From the purpose of compensating for the violation of a right, it may be derived that the costs of re-establishing the situation that would have existed if the violation had not taken place must be borne by the debtor (cost of cure, reinstatement). This is widely recognized throughout Europe. The question of the amount of money damages, however, has little to do with compensation through performance in natura by the debtor. Extending the concept of ‘reparation in kind’ to payment of damages in money not only tends to raise unnecessary questions of delimitation (such as whether restoration is also owed when the position does not ‘exactly’ correspond to the position before the damage occurred, which is always the case because the hypothetical position never actually occurred) but is also confusing because the victim does not necessarily have to use the amount of money received to restore the status quo ante (so-called ‘fictional liquidation’).
In case of a violation of the integrity interest, such as damage to a thing, the costs of repair represent a pecuniary loss because the loss follows from the physical damage and thus is not compensation for a mere non-pecuniary interest in having the thing (this distinction is debated). In principle, nothing else applies when the expectation interest is owed and the innocent party claims the costs of receiving performance by a third party (substitute transaction). The amount can be calculated abstractly, based on the market price, or concretely, based on the creditor’s possibilities (see Art 9:506 and Art 9:507 PECL).
Difficulties arise particularly regarding the limitation of this substitute performance, which is generally favoured in Europe. For common goods, such as a car, the question can be asked whether replacement by a similar good is not just as appropriate as ‘re-establishing’ the status quo ante (the BGH, 15 October 1991, BGHZ 115, 364 is of the contrary opinion but does limit compensation for repair to 130 per cent of the cost of replacement). Compensation for the cost of repair raises a problem if it is out of proportion to the value of the asset being repaired. English law provides an example: in Tito v Wadell (no 2)  Ch 106 the residents of Banaba Island were denied compensation for the exorbitant costs of re-cultivating areas that had been destroyed through phosphate exploitation because these costs were disproportionate to the increase in value that would have resulted from the re-cultivation and because the victims did not intend actually to use the money for such re-cultivation. In Ruxley Electronics and Construction Ltd v Forsyth  A.C. 344, the House of Lords considered unreasonable the costs of deepening a swimming pool that had not been dug as deeply as agreed upon even though that defect did not affect the pool’s usefulness, or the value of the real property. In contrast, in Radford v De Froberville  1 WLR 1262 compensation for the cost of repair of a dividing wall was considered to be reasonable in light of the benefits derived from it, although erecting the wall did not increase the value of the property appreciably. § 251(2) BGB permits a similar balancing; in part the limits for damage to bodily integrity are taken from the principle of good faith (BGH 27 November 1974, BGHZ 63, 259, eg, held that the costs of an operation to remove a minor scar were not compensable). Article 10:203 Principles of European Tort Law (PETL) provides for the cost of repair for damage to property only if such repair is actually undertaken and is reasonable.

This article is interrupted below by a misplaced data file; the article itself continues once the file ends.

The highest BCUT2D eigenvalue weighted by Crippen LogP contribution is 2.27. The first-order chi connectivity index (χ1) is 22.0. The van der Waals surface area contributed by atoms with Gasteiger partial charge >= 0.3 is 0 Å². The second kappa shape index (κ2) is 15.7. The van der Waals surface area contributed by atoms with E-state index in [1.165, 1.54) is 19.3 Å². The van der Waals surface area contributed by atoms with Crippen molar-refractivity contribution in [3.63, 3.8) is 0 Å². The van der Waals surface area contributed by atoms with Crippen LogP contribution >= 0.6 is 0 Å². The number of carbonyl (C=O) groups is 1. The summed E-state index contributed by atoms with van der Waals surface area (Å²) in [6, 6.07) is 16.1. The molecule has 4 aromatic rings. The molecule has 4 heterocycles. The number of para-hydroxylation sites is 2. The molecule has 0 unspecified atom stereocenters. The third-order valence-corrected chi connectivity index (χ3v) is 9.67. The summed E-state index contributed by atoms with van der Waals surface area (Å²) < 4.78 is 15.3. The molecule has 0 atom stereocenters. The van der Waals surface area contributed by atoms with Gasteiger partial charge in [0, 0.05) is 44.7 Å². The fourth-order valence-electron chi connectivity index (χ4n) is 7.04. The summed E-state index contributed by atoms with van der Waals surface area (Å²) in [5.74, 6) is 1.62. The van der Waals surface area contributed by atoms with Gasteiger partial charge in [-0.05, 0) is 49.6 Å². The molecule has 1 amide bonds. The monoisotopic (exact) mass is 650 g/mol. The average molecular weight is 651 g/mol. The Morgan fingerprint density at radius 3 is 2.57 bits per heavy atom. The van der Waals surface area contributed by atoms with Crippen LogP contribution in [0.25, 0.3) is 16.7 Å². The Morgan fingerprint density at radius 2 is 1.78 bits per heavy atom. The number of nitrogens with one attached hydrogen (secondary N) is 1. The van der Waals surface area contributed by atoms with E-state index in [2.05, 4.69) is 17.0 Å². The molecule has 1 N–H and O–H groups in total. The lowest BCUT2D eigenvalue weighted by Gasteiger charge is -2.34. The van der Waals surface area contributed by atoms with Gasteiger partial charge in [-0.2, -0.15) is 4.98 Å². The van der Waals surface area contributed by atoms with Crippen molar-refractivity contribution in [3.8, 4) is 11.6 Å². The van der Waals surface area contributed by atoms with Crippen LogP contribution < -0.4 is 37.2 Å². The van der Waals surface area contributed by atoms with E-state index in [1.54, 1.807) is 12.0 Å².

Friedrich Mommsen, Zur Lehre vom Interesse (1855); Hans Stoll, ‘Consequences of Liability: Remedies’ in IECL XI/1 (1972) ch 8, paras 64 ff; Udo Wolter, Das Prinzip der Naturalrestitution in § 249 BGB: Herkunft, historische Entwicklung und Bedeutung (1985); Ulrich Magnus (ed), Unification of Tort Law: Damages (2001); Sir Basil Markesinis and Hannes Unberath, The German Law of Torts (4th edn, 2002) 901 ff; Hermann Lange and Gottfried Schiemann, Schadensersatz (3rd edn, 2003) 215 ff; Andrew Burrows, Remedies for Torts and Breach of Contract (3rd edn, 2004) ch 2; François Terré, Philippe Simler and Yves Lequette, Les obligations (9th edn, 2005) 877; Nils Jansen, ‘§§ 249-253, 255. Schadensrecht’ in Mathias Schmoeckel, Joachim Rückert and Reinhard Zimmermann (eds), Historisch-kritischer Kommentar zum BGB, vol II/1 (2007) nn 33 ff, 85 ff; Dieter Medicus and Stephan Lorenz, Schuldrecht I Allgemeiner Teil (18th edn, 2008) paras 108, 625 ff.